Mel's Reviews > New York

New York by Edward Rutherfurd
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Jun 18, 11

really liked it
bookshelves: history-and-historical-fiction
Recommended for: anyone who enjoys history
Read in June, 2011 — I own a copy, read count: once

This is my first read of anything by Edward Rutherfurd, and I enjoyed it a good deal. A little exposition-heavy, but it's woven in with just enough skill to avoid being clunky. It's easy to spot the formula at work, but I picked it up as an entertaining way to brush up on American history, and it does a good job of bringing the past alive.

I would caution one thing: a lot of summaries make this sound like a ensemble cast, so to speak, of all different kinds of Americans, but the primary focus (and the bulk of the word count) is on a family of well-off white dudes - for the most part moderate conservatives, more inclined to compromise than revolution against the status quo. They're fairly shameless opportunists, to boot. But more often than not, they're also humanists, which tempers the fact that their thinking often runs counter to modern sensibility.

I actually don't think this prevents a fair telling of history - Rutherfurd manages the trick of letting us see through a narrator's own limitations to the 'truth' pretty nicely. There is a slight impression that their perspective is the 'reasonable' one, and I can't decide if this reflects the author's own thoughts, or if it's the result of commitment to the (rich, white, male) point-of-view character(s).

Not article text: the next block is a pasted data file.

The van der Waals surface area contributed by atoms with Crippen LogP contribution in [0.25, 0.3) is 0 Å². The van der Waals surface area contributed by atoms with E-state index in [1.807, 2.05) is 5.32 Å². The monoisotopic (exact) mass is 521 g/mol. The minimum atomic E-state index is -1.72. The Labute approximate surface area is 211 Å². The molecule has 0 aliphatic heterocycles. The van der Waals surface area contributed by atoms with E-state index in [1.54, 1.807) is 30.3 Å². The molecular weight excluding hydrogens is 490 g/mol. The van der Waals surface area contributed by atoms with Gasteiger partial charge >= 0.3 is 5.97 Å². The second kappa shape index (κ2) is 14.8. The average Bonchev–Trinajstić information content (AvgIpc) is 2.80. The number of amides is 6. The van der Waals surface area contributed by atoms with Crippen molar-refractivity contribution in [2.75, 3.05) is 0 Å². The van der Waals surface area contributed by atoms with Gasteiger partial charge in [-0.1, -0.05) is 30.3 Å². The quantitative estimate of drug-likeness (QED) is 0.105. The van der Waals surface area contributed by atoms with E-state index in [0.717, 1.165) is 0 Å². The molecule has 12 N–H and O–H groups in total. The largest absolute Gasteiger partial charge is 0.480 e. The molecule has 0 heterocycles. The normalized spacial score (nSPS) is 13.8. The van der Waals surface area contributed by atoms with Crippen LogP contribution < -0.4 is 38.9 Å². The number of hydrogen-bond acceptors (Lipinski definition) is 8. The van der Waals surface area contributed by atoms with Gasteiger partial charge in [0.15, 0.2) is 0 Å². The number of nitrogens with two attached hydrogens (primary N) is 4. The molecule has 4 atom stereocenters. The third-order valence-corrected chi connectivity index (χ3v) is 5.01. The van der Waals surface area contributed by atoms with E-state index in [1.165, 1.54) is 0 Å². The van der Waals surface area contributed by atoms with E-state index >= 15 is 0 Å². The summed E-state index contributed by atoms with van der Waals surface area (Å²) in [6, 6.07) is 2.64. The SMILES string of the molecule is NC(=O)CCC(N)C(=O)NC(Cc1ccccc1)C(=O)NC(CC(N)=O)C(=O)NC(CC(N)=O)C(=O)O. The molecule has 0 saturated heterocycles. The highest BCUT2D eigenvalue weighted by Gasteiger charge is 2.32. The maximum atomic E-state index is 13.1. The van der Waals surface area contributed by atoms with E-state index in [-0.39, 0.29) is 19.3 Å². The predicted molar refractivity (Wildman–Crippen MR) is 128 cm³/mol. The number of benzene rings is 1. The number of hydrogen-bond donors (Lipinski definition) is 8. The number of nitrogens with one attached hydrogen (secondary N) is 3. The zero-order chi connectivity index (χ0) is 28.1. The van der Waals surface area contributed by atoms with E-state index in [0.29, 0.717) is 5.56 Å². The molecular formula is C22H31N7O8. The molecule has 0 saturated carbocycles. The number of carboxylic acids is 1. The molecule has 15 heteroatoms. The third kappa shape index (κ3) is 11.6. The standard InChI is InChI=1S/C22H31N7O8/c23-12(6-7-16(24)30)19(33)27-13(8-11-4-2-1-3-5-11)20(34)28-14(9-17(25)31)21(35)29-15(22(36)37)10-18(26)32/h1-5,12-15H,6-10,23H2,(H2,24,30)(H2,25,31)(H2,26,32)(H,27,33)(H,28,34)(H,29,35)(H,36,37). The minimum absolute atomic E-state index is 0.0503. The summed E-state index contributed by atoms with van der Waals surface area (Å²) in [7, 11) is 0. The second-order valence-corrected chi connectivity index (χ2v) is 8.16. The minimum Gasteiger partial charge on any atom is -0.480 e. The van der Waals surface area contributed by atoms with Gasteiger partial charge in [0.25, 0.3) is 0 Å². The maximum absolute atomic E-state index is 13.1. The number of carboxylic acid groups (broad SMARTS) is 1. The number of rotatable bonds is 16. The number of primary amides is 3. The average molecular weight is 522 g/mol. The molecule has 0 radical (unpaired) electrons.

There are brief detours into minority points-of-view that I thought were quite good – but they only whet the appetite for more, and he almost never delivers. It occurred to me that they were Rutherford's safety net for making sure we understand that he isn't ignorant of his character's white male privilege; often, we're shown how a minority character is struggling with their circumstances, then shown how the well-off white dudes are ignorant of their plight. It seems like a little bit of bet-hedging.

All that makes it sound as if I didn't enjoy the book, but picking apart authorial intent is honestly part of the fun for me, and I enjoy it more when it's honestly hard to say whether something is accident or genius. And because I prefer to come down on the generous side of that, I don't mind so much that the book is about rich white guys – for better or worse, they're the demographic that had a large role in shaping the events he describes. Also, following a family of moderates proves to be a good vehicle for showing the complexity of events, and contemporary opinions that get lost in our history lessons.
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